Being able to eat what you like, when you like on long international flights is more than just about convenience. Business class ‘dine on demand’ can also be a great way to minimise the effects of jet lag when crossing time zones.
That’s because you can begin acclimatising to your destination’s local time from the moment your flight departs simply by eating, drinking and sleeping in line with that time zone, rather than merely following an airline’s ‘default’ inflight schedule.
I found this particularly true aboard a recent Qatar Airways business class flight from Doha to Sydney (as a guest of the airline) at the tail end a journey home from Frankfurt.
The flight departs Doha around 9pm to reach Sydney at 7pm local time the next day – that's a solid 14 hours in the air, but during which you can order anything from the entire menu at any time.
Having already had dinner at Qatar's Al Mourjan business class lounge, immediately after take-off I donned my eyeshade and drifted to sleep while most other passengers were enjoying their evening meal, knowing I’d be able to order a proper breakfast whenever I woke.
That happened to be around 5½ hours later – around 11am Sydney time – while those same travellers were now sleeping. My choice from the breakfast menu was quickly served, equivalent to a brunch on the ground.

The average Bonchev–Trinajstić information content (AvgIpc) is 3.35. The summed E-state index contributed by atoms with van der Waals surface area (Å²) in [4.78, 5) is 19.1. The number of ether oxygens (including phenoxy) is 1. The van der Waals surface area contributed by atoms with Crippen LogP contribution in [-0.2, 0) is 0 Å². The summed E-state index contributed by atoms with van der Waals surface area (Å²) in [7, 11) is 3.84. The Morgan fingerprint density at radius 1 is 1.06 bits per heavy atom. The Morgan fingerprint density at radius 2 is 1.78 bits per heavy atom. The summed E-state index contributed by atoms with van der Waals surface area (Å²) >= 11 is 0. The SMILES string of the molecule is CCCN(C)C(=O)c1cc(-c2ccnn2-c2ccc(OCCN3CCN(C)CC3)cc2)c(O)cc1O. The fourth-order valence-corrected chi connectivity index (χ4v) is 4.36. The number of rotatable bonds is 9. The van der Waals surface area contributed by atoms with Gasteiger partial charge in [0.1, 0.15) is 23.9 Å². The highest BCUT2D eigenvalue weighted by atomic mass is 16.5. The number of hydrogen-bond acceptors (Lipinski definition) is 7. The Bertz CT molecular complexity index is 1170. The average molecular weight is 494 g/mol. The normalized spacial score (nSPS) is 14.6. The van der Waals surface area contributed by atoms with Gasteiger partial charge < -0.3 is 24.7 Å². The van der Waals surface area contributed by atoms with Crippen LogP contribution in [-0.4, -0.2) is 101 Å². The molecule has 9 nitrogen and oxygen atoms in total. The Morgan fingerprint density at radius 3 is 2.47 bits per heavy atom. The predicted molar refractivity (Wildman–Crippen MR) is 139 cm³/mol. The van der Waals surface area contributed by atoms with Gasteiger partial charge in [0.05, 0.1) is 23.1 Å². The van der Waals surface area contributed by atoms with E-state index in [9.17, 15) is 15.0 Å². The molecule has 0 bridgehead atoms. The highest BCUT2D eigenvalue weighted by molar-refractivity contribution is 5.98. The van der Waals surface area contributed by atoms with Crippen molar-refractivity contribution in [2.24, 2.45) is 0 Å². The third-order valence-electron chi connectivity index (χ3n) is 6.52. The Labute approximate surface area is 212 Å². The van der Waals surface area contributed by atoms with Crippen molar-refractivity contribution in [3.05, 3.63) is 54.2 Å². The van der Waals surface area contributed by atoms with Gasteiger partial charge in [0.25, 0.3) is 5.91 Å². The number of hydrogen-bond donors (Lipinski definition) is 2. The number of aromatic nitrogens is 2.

The rest of the flight saw me catching up on both work and movies during Sydney daylight hours, and roughly two hours before landing (5pm Sydney time) when most others were beginning to wake for an oddly-timed breakfast, I was tucking into an early dinner.
Being an evening arrival into Australia and not having slept a full eight hours on the flight (by choice), I was ready for bed soon after returning home at what was almost my usual bedtime and my body-clock was quickly reset to Australian time.
I was also noticeably less jet lagged than after taking a similar trip from Paris to Brisbane in Cathay Pacific business class a few weeks prior, where eating any dish at any time was not an option: only to follow the airline’s own dining schedule or miss out on a full meal if sleeping.
As it happens, Cathay Pacific will trial the much-appreciated ‘dine on demand’ concept on flights between Hong Kong, London and Chicago in May – and given its benefits when flying with other airlines, we can’t help but hope that Cathay Pacific rolls this out across its network too, and soon.
Do you take advantage of 'dine on demand' when jetting abroad in business class or first class to minimise your jet lag or maximise your work and sleep? Share your own experiences via the comment box below!